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Hypatia of Alexandria:Mathmatician and Matyr by Michael A. B. Deakin

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fljustice
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Hypatia of Alexandria:Mathmatician and Matyr by Michael A. B. Deakin

Post by fljustice » Mon March 14th, 2011, 8:33 pm

This is the second part of a two-book review originally posted on my blog as "Hypatia of Alexandria: Two Books." The first part which has an introduction and review of the book Hypatia of Alexandria by Maria Dzieska can be found in its own thread here.

Hypatia of Alexandria: Mathematician and Martyr
Prometheus Books, 2007 (231 pages)
Michael A. B. Deakin
Honorary Research Fellow at the School of Mathematical Sciences of Monash University in Melbourne, Australia
In doing my original research, for my novel Selene of Alexandria, I ran across Professor Deakin and his most useful website where he posted all the primary sources that mentioned Hypatia. Over the years, he spoke of her at conferences and wrote articles. Finally, in 2007 he published his book and I got to add another resource to my research shelf.

Deakin’s work differs from Dzielska’s (see former post) primarily in style and a little in content. Mathematician and Martyr, seems drier and more academic than Dzielska’s work, but is still very readable to the non-academic. Deakin lays out his book like a syllabus with discrete chapters and sub-chapters. He briefly covers the history of Alexandria, mathematics, philosophy and religious development, and the political scene during Hypatia’s life. He evaluates the sources, her death and her mathematics. In almost all ways, his interpretation of the sources varies little from Dzielska’s, including the earlier birth date. But he adds one important piece: Hypatia’s contributions to mathematics.

Deakin does a great job of looking at the sources and piecing together the clues to Hypatia’s work. Even a non-mathematician can follow his arguments and have a clear understanding of what she did or didn’t accomplish. He very considerately puts the more arcane mathematical discussions in his appendices, letting us choose how much we want to delve into the minutia of the Greek alphabet, and its relationship to numbers and long division. None of Hypatia’s writings on philosophy survive, but there are some slim clues to her mathematics and Deakin pulls them together for us:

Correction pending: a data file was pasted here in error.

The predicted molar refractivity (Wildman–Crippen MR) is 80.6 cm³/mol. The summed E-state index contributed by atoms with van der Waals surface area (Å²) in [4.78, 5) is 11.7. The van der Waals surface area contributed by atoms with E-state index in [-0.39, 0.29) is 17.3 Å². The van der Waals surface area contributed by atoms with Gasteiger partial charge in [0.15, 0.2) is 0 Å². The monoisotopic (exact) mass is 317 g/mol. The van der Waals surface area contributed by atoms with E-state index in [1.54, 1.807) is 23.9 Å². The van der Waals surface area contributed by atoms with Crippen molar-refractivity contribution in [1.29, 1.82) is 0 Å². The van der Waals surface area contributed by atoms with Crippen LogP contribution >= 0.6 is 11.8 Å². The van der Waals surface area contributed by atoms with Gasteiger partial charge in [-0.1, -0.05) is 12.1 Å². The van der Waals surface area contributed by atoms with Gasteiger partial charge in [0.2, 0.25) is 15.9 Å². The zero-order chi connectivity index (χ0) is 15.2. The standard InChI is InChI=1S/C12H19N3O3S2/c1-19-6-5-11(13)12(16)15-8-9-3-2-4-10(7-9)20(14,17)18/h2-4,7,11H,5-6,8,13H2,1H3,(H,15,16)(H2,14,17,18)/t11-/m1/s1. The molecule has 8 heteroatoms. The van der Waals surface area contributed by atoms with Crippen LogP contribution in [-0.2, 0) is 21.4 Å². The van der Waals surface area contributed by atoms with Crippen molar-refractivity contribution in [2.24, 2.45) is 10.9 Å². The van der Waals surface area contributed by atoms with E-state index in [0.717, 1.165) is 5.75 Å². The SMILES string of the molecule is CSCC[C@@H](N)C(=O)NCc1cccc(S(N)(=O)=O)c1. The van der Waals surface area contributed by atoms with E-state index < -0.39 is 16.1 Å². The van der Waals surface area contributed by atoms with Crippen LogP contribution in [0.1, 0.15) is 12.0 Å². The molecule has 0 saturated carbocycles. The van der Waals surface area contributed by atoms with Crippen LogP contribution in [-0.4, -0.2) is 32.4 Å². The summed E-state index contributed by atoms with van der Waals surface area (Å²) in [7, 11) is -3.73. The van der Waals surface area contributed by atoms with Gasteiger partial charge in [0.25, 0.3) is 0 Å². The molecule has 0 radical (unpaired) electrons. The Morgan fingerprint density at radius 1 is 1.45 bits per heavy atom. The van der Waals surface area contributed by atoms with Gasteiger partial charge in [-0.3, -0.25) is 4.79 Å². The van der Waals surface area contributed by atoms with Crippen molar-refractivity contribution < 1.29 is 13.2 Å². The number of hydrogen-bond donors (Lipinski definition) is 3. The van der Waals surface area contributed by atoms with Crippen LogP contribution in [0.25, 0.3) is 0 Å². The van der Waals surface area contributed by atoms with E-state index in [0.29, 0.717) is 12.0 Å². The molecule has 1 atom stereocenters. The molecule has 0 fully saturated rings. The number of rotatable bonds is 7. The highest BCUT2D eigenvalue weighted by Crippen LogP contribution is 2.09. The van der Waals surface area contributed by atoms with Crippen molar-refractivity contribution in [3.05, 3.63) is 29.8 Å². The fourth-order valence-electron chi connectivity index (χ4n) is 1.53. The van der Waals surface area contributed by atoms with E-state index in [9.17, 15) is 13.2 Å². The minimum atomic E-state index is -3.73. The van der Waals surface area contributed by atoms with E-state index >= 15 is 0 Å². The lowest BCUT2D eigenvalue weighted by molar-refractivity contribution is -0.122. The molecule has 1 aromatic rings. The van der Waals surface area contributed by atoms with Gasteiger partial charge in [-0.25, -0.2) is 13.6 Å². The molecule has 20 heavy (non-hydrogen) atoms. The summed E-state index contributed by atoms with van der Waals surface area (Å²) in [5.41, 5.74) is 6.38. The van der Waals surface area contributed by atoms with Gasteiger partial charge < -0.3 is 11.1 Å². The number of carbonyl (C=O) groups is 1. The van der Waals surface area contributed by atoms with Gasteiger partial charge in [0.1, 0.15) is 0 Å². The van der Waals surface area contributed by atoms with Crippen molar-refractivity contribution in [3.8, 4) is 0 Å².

It may come as a disappointment to some to learn that although Hypatia was in her time the world's best mathematician, she cannot realistically be classed as one of the world's great mathematicians. However, if one considers that the times were not at all conducive to mathematical research, that the institutions that had supported such work were gone, and the mathematicians themselves were under great suspicion, then this should not really surprise us...

All in all, we have a picture of a dedicated teacher, a versatile one whose interests embraced virtually the whole of mathematics of the time and extended beyond this to speculative philosophy and to scientific endeavor. We see in her life little of the compartmentalization of knowledge that such a recitation of achievement imposes upon modern ears. Rather, geometry was a route to the One, just as was a celibate lifestyle. Arithmetic and even astronomy were similarly sacred. We may well imagine that the conservation and transmission of knowledge was a matter of passionate concern for her...

And yes, we would like to know more of her. So much is lost and is now quite irrecoverable. But the main outlines of her life and her accomplishment are clear and they command our admiration.


In summary, I liked both books. Taken together, they give a fuller picture than either alone. Dzielska adds the literary tradition and Deakin the mathematical. For anyone wanting the whole picture of Hypatia, Lady Philosopher of Alexandria, I’d recommend reading both.
Faith L. Justice, Author Website
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